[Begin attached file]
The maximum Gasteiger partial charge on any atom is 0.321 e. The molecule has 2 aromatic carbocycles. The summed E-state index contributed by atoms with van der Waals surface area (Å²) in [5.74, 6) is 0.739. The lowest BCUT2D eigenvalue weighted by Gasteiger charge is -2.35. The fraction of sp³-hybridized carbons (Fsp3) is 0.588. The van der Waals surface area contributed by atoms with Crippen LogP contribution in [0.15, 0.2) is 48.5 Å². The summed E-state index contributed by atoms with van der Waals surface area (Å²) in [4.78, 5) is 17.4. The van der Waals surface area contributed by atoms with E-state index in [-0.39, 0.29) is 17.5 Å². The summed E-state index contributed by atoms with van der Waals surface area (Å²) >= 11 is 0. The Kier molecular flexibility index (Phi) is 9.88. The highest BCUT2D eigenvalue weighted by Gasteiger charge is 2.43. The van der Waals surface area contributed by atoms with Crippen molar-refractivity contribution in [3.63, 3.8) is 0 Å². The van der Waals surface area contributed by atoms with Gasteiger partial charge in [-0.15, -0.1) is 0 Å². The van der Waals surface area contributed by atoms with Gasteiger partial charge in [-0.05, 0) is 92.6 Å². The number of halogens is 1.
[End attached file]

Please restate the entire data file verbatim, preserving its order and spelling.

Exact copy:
The maximum Gasteiger partial charge on any atom is 0.321 e. The molecule has 2 aromatic carbocycles. The summed E-state index contributed by atoms with van der Waals surface area (Å²) in [5.74, 6) is 0.739. The lowest BCUT2D eigenvalue weighted by Gasteiger charge is -2.35. The fraction of sp³-hybridized carbons (Fsp3) is 0.588. The van der Waals surface area contributed by atoms with Crippen LogP contribution in [0.15, 0.2) is 48.5 Å². The summed E-state index contributed by atoms with van der Waals surface area (Å²) in [4.78, 5) is 17.4. The van der Waals surface area contributed by atoms with E-state index in [-0.39, 0.29) is 17.5 Å². The summed E-state index contributed by atoms with van der Waals surface area (Å²) >= 11 is 0. The Kier molecular flexibility index (Phi) is 9.88. The highest BCUT2D eigenvalue weighted by Gasteiger charge is 2.43. The van der Waals surface area contributed by atoms with Crippen molar-refractivity contribution in [3.63, 3.8) is 0 Å². The van der Waals surface area contributed by atoms with Gasteiger partial charge in [-0.15, -0.1) is 0 Å². The van der Waals surface area contributed by atoms with Gasteiger partial charge in [-0.05, 0) is 92.6 Å². The number of halogens is 1.